Why Leaders Should Be Readers (and my top picks from 2019 as a bonus)
Posted on 2020 Feb,14  | By Peter Corijn

Let me come clean straight away: I’m a bookworm. Over time, I have come to believe that reading is an essential part of leadership development.


1. It gives extra experience at zero risk.

Nobody put it better than General (ret.) Mattis, in his autobiography “Call Sign Chaos”. He led the US Marines and was Secretary of Defence in the US government:

“If you haven’t read hundreds of books, you are functionally illiterate, and you will be incompetent, because your personal experiences alone aren’t broad enough to sustain you. Any commander who claims he is “too busy to read” is going to fill body bags with his troops as he learns the hard way. Reading sheds light on the hard road ahead.”

Indeed, you can read in a week what took a given author 30 years of experience, blood, sweat and tears to learn.

Define an expert! Most people answer: “somebody who knows everything about a given topic”. No, an expert is somebody who knows more than you. I’m willing to wager that if you read 10 books on a certain business topic, you will already know more than many of your competitors. That knowledge can help you and your team succeed.

2. It provides “range”.

Increasingly, there is evidence that generalists do better than specialists in areas that are unpredictable and complex (as business is). They are more creative, more agile, and able to make connections their more specialized peers can’t see.

Anything can provide inspiration, a book on Darwinism, on ancient Sparta, or a detective story. Creativity is about making new connections between knowledge blocks that spark insight. So, the more knowledge blocks one has, the higher the chances of getting the insight.

The ancient Greek poet Achilochus of Paros said: “The fox knows many things, but the hedgehog knows one big thing”. In today’s VUCA world, better to know many things.

3. Books - and magazine articles (e.g. ArabAd) - are superior tools to provide insight.

The written word demands reflection, the development of a convincing case or plot, the presentation of evidence, verifiable data, a degree of logic, the perspective of time. As such is it very different from some media that thrive on soundbites and emotion.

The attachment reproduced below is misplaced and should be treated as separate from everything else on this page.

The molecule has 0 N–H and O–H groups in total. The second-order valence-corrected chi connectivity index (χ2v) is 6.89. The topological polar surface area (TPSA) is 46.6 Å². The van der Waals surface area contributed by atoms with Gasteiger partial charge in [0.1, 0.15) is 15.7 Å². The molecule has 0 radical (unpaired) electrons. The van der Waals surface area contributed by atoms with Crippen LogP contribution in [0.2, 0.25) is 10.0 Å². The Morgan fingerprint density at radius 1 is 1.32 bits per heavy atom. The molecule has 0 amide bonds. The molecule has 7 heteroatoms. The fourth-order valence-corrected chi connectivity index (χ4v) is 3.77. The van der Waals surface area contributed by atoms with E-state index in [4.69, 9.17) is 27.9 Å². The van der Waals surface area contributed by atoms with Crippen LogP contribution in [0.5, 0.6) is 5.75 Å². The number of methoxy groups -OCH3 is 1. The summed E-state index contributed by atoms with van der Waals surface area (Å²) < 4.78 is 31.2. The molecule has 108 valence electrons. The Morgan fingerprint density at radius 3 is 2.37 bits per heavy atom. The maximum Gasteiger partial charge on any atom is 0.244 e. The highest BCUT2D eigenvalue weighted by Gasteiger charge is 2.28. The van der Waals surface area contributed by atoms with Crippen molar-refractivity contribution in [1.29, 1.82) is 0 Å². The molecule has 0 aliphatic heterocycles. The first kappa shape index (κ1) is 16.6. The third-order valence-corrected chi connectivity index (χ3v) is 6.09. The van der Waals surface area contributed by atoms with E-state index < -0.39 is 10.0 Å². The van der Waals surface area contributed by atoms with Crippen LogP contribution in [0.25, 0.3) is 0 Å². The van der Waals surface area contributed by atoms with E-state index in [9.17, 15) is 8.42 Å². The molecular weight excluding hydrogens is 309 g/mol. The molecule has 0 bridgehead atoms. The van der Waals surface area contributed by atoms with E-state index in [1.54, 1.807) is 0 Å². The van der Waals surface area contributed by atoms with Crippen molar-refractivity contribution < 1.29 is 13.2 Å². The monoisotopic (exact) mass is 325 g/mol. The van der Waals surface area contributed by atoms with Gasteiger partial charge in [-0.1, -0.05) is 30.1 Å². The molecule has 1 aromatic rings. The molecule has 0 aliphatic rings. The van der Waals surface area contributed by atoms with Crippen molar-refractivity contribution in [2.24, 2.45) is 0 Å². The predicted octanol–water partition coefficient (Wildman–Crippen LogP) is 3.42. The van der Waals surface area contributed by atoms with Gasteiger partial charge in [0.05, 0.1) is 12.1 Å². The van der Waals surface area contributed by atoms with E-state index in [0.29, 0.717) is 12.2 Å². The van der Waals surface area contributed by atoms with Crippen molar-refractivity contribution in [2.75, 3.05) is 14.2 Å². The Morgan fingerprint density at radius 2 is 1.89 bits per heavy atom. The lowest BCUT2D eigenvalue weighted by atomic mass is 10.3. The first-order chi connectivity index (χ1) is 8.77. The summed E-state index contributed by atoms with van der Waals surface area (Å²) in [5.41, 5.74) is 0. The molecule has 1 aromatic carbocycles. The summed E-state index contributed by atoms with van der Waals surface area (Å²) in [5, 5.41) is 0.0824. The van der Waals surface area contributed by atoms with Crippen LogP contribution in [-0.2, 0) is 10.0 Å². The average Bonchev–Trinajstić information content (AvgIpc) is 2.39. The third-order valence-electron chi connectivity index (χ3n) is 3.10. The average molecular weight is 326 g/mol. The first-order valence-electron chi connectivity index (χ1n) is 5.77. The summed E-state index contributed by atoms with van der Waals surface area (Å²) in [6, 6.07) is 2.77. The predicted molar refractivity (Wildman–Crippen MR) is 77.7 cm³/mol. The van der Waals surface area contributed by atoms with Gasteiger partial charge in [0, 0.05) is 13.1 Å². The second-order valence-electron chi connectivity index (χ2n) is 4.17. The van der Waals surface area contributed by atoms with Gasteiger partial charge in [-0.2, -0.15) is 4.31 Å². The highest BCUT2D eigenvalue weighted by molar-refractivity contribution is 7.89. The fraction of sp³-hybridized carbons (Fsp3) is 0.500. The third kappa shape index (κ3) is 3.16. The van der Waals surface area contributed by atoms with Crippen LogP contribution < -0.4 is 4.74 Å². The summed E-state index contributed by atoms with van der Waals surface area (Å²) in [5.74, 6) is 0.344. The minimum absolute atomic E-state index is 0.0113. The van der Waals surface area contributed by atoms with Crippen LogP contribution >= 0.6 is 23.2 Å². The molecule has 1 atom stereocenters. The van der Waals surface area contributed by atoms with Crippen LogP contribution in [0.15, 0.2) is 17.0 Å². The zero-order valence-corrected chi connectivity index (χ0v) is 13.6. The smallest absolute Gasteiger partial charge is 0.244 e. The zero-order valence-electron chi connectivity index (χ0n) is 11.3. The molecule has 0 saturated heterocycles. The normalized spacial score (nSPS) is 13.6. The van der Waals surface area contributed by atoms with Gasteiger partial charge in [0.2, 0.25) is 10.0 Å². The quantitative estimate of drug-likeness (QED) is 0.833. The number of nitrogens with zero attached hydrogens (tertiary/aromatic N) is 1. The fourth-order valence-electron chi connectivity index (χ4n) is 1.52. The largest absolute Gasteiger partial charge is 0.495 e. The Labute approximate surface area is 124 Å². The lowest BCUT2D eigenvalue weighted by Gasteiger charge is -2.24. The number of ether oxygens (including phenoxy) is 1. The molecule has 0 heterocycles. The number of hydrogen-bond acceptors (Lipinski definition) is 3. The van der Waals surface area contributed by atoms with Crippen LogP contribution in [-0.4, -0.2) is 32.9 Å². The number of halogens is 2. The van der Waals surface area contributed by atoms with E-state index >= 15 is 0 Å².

Facebook, Instagram and - and all too often - TV just throw ephemeral snippets around. These media are mostly designed to entertain, not to instruct.

4. Know your classics.

Some dismiss the classical canon as “dead white males”. How mistaken they are! The classics are classic because successive generations have found inspiration and consolation in them.

In the Strategy course, Yale Professor and Pulitzer Prize winner John Lewis Gaddis insists students read classics such as Tolstoy’s “War & Peace”, Machiavelli’s “The Prince” (Stalin’s favourite by the way…) and Clausewitz “On War”. Rightly so!

The classics are also often fabulously well written, full of incredible adventures. Ultimately, it’s the story of humanity. You will discover that people in the past struggled with many of the same questions as us. They dealt with love and heartbreak, victory and defeat, humiliation and glory, envy, ambition, choices, strategy, how to motivate others, how to convince reluctant stakeholders that change is required and how to find allies.

One Harvard student once exclaimed: “All history is bunk” to which the professor answered: “No, it’s called civilization”.

5. You will never be bored again.

A delay of the plane is no issue when you have a great book at hand. If your partner takes more time to get ready for a party, don’t get upset! Grab that book and dive into an adventure!